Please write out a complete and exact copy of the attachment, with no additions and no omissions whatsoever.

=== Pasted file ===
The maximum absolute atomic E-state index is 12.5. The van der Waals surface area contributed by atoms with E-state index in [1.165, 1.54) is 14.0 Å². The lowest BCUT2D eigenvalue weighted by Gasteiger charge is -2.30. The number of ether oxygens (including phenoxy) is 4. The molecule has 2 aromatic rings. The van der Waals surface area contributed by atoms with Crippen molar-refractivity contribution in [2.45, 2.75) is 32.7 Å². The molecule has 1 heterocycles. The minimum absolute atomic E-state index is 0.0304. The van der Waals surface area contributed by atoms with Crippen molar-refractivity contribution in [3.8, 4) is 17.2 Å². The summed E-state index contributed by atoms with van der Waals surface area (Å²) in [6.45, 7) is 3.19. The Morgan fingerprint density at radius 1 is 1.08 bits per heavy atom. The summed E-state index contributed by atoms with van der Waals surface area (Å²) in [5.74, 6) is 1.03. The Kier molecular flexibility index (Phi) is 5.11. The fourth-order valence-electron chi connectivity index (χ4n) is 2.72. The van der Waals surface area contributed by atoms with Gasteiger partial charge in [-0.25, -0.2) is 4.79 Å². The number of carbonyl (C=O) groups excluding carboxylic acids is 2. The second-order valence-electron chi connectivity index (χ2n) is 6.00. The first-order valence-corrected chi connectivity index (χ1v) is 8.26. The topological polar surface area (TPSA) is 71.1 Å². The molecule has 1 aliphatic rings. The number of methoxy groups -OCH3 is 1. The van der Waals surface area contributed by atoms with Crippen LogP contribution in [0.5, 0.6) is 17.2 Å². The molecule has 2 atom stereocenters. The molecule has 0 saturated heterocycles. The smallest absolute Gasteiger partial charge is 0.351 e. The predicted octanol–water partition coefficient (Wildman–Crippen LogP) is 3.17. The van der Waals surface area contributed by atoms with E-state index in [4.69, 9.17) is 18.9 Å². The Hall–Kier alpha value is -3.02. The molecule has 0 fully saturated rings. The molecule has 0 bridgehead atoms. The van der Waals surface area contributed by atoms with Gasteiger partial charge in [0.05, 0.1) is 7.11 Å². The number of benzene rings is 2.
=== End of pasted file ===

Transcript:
The maximum absolute atomic E-state index is 12.5. The van der Waals surface area contributed by atoms with E-state index in [1.165, 1.54) is 14.0 Å². The lowest BCUT2D eigenvalue weighted by Gasteiger charge is -2.30. The number of ether oxygens (including phenoxy) is 4. The molecule has 2 aromatic rings. The van der Waals surface area contributed by atoms with Crippen molar-refractivity contribution in [2.45, 2.75) is 32.7 Å². The molecule has 1 heterocycles. The minimum absolute atomic E-state index is 0.0304. The van der Waals surface area contributed by atoms with Crippen molar-refractivity contribution in [3.8, 4) is 17.2 Å². The summed E-state index contributed by atoms with van der Waals surface area (Å²) in [6.45, 7) is 3.19. The Morgan fingerprint density at radius 1 is 1.08 bits per heavy atom. The summed E-state index contributed by atoms with van der Waals surface area (Å²) in [5.74, 6) is 1.03. The Kier molecular flexibility index (Phi) is 5.11. The fourth-order valence-electron chi connectivity index (χ4n) is 2.72. The van der Waals surface area contributed by atoms with Gasteiger partial charge in [-0.25, -0.2) is 4.79 Å². The number of carbonyl (C=O) groups excluding carboxylic acids is 2. The second-order valence-electron chi connectivity index (χ2n) is 6.00. The first-order valence-corrected chi connectivity index (χ1v) is 8.26. The topological polar surface area (TPSA) is 71.1 Å². The molecule has 1 aliphatic rings. The number of methoxy groups -OCH3 is 1. The van der Waals surface area contributed by atoms with Crippen LogP contribution in [0.5, 0.6) is 17.2 Å². The molecule has 2 atom stereocenters. The molecule has 0 saturated heterocycles. The smallest absolute Gasteiger partial charge is 0.351 e. The predicted octanol–water partition coefficient (Wildman–Crippen LogP) is 3.17. The van der Waals surface area contributed by atoms with E-state index in [4.69, 9.17) is 18.9 Å². The Hall–Kier alpha value is -3.02. The molecule has 0 fully saturated rings. The molecule has 0 bridgehead atoms. The van der Waals surface area contributed by atoms with Gasteiger partial charge in [0.05, 0.1) is 7.11 Å². The number of benzene rings is 2.